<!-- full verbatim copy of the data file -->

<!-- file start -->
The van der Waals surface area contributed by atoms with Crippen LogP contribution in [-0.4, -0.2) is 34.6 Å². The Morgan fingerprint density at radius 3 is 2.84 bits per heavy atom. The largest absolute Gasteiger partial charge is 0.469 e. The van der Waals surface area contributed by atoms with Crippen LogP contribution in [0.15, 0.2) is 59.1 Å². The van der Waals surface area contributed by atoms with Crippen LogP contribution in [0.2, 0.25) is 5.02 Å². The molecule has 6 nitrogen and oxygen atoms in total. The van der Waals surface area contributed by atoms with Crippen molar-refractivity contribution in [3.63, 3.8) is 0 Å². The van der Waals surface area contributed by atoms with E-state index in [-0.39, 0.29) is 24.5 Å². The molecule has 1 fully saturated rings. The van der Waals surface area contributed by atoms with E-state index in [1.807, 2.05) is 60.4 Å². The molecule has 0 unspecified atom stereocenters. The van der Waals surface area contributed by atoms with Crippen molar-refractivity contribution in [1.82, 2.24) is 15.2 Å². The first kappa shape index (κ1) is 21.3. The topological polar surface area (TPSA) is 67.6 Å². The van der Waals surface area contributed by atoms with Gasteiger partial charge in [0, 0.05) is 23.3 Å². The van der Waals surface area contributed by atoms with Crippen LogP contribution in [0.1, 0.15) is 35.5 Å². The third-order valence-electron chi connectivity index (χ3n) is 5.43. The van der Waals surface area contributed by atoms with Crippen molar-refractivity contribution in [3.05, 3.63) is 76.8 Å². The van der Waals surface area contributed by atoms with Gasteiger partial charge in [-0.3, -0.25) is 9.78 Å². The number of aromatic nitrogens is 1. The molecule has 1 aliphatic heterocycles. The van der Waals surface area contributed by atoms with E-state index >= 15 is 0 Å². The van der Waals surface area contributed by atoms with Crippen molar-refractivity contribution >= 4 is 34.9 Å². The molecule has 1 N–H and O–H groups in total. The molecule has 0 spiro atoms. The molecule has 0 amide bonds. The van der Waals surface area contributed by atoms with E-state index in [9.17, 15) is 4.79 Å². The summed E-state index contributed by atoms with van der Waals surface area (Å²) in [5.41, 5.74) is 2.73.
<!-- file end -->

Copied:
The van der Waals surface area contributed by atoms with Crippen LogP contribution in [-0.4, -0.2) is 34.6 Å². The Morgan fingerprint density at radius 3 is 2.84 bits per heavy atom. The largest absolute Gasteiger partial charge is 0.469 e. The van der Waals surface area contributed by atoms with Crippen LogP contribution in [0.15, 0.2) is 59.1 Å². The van der Waals surface area contributed by atoms with Crippen LogP contribution in [0.2, 0.25) is 5.02 Å². The molecule has 6 nitrogen and oxygen atoms in total. The van der Waals surface area contributed by atoms with Crippen molar-refractivity contribution in [3.63, 3.8) is 0 Å². The van der Waals surface area contributed by atoms with E-state index in [-0.39, 0.29) is 24.5 Å². The molecule has 1 fully saturated rings. The van der Waals surface area contributed by atoms with E-state index in [1.807, 2.05) is 60.4 Å². The molecule has 0 unspecified atom stereocenters. The van der Waals surface area contributed by atoms with Crippen molar-refractivity contribution in [1.82, 2.24) is 15.2 Å². The first kappa shape index (κ1) is 21.3. The topological polar surface area (TPSA) is 67.6 Å². The van der Waals surface area contributed by atoms with Gasteiger partial charge in [0, 0.05) is 23.3 Å². The van der Waals surface area contributed by atoms with Crippen LogP contribution in [0.1, 0.15) is 35.5 Å². The third-order valence-electron chi connectivity index (χ3n) is 5.43. The van der Waals surface area contributed by atoms with Crippen molar-refractivity contribution in [3.05, 3.63) is 76.8 Å². The van der Waals surface area contributed by atoms with Gasteiger partial charge in [-0.3, -0.25) is 9.78 Å². The number of aromatic nitrogens is 1. The molecule has 1 aliphatic heterocycles. The van der Waals surface area contributed by atoms with E-state index >= 15 is 0 Å². The van der Waals surface area contributed by atoms with Crippen molar-refractivity contribution >= 4 is 34.9 Å². The molecule has 1 N–H and O–H groups in total. The molecule has 0 spiro atoms. The molecule has 0 amide bonds. The van der Waals surface area contributed by atoms with E-state index in [9.17, 15) is 4.79 Å². The summed E-state index contributed by atoms with van der Waals surface area (Å²) in [5.41, 5.74) is 2.73.